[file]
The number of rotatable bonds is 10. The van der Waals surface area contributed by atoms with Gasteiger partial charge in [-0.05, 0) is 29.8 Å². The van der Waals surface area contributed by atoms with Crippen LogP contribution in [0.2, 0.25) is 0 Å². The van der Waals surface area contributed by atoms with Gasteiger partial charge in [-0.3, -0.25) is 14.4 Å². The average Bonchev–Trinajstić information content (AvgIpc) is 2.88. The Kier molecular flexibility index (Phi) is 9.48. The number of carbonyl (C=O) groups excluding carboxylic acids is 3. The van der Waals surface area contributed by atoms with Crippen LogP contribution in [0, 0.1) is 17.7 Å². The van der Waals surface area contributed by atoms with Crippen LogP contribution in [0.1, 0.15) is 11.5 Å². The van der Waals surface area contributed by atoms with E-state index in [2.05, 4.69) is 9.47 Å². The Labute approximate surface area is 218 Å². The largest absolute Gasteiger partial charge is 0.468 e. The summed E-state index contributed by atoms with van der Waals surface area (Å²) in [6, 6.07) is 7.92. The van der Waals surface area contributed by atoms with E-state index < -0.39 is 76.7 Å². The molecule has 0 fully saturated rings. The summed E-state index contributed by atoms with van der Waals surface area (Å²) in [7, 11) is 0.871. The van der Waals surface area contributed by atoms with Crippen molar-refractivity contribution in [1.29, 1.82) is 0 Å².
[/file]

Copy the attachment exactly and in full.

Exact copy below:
The number of rotatable bonds is 10. The van der Waals surface area contributed by atoms with Gasteiger partial charge in [-0.05, 0) is 29.8 Å². The van der Waals surface area contributed by atoms with Crippen LogP contribution in [0.2, 0.25) is 0 Å². The van der Waals surface area contributed by atoms with Gasteiger partial charge in [-0.3, -0.25) is 14.4 Å². The average Bonchev–Trinajstić information content (AvgIpc) is 2.88. The Kier molecular flexibility index (Phi) is 9.48. The number of carbonyl (C=O) groups excluding carboxylic acids is 3. The van der Waals surface area contributed by atoms with Crippen LogP contribution in [0, 0.1) is 17.7 Å². The van der Waals surface area contributed by atoms with Crippen LogP contribution in [0.1, 0.15) is 11.5 Å². The van der Waals surface area contributed by atoms with E-state index in [2.05, 4.69) is 9.47 Å². The Labute approximate surface area is 218 Å². The largest absolute Gasteiger partial charge is 0.468 e. The summed E-state index contributed by atoms with van der Waals surface area (Å²) in [6, 6.07) is 7.92. The van der Waals surface area contributed by atoms with E-state index < -0.39 is 76.7 Å². The molecule has 0 fully saturated rings. The summed E-state index contributed by atoms with van der Waals surface area (Å²) in [7, 11) is 0.871. The van der Waals surface area contributed by atoms with Crippen molar-refractivity contribution in [1.29, 1.82) is 0 Å².